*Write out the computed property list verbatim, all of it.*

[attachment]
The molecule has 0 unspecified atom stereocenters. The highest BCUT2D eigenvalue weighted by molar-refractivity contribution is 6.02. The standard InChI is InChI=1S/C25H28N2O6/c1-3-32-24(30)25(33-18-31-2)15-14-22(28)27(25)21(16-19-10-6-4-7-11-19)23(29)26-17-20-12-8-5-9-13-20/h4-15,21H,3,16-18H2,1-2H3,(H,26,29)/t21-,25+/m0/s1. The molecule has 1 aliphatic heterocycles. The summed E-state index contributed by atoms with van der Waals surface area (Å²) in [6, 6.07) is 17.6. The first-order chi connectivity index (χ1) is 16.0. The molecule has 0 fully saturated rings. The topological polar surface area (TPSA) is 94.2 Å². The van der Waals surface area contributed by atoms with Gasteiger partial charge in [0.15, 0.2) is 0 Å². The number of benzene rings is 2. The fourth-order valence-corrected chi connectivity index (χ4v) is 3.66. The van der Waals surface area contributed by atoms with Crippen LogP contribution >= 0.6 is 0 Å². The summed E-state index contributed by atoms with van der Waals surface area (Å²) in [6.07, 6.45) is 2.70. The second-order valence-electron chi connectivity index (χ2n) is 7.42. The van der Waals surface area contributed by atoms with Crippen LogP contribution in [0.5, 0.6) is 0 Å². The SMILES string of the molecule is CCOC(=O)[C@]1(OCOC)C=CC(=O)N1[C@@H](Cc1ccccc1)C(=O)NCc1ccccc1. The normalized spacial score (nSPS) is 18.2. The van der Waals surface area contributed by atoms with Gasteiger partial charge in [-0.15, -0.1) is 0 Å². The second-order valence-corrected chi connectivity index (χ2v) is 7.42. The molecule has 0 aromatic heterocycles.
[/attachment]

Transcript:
The molecule has 0 unspecified atom stereocenters. The highest BCUT2D eigenvalue weighted by molar-refractivity contribution is 6.02. The standard InChI is InChI=1S/C25H28N2O6/c1-3-32-24(30)25(33-18-31-2)15-14-22(28)27(25)21(16-19-10-6-4-7-11-19)23(29)26-17-20-12-8-5-9-13-20/h4-15,21H,3,16-18H2,1-2H3,(H,26,29)/t21-,25+/m0/s1. The molecule has 1 aliphatic heterocycles. The summed E-state index contributed by atoms with van der Waals surface area (Å²) in [6, 6.07) is 17.6. The first-order chi connectivity index (χ1) is 16.0. The molecule has 0 fully saturated rings. The topological polar surface area (TPSA) is 94.2 Å². The van der Waals surface area contributed by atoms with Gasteiger partial charge in [0.15, 0.2) is 0 Å². The number of benzene rings is 2. The fourth-order valence-corrected chi connectivity index (χ4v) is 3.66. The van der Waals surface area contributed by atoms with Crippen LogP contribution >= 0.6 is 0 Å². The summed E-state index contributed by atoms with van der Waals surface area (Å²) in [6.07, 6.45) is 2.70. The second-order valence-electron chi connectivity index (χ2n) is 7.42. The van der Waals surface area contributed by atoms with Crippen LogP contribution in [0.5, 0.6) is 0 Å². The SMILES string of the molecule is CCOC(=O)[C@]1(OCOC)C=CC(=O)N1[C@@H](Cc1ccccc1)C(=O)NCc1ccccc1. The normalized spacial score (nSPS) is 18.2. The van der Waals surface area contributed by atoms with Gasteiger partial charge in [-0.15, -0.1) is 0 Å². The second-order valence-corrected chi connectivity index (χ2v) is 7.42. The molecule has 0 aromatic heterocycles.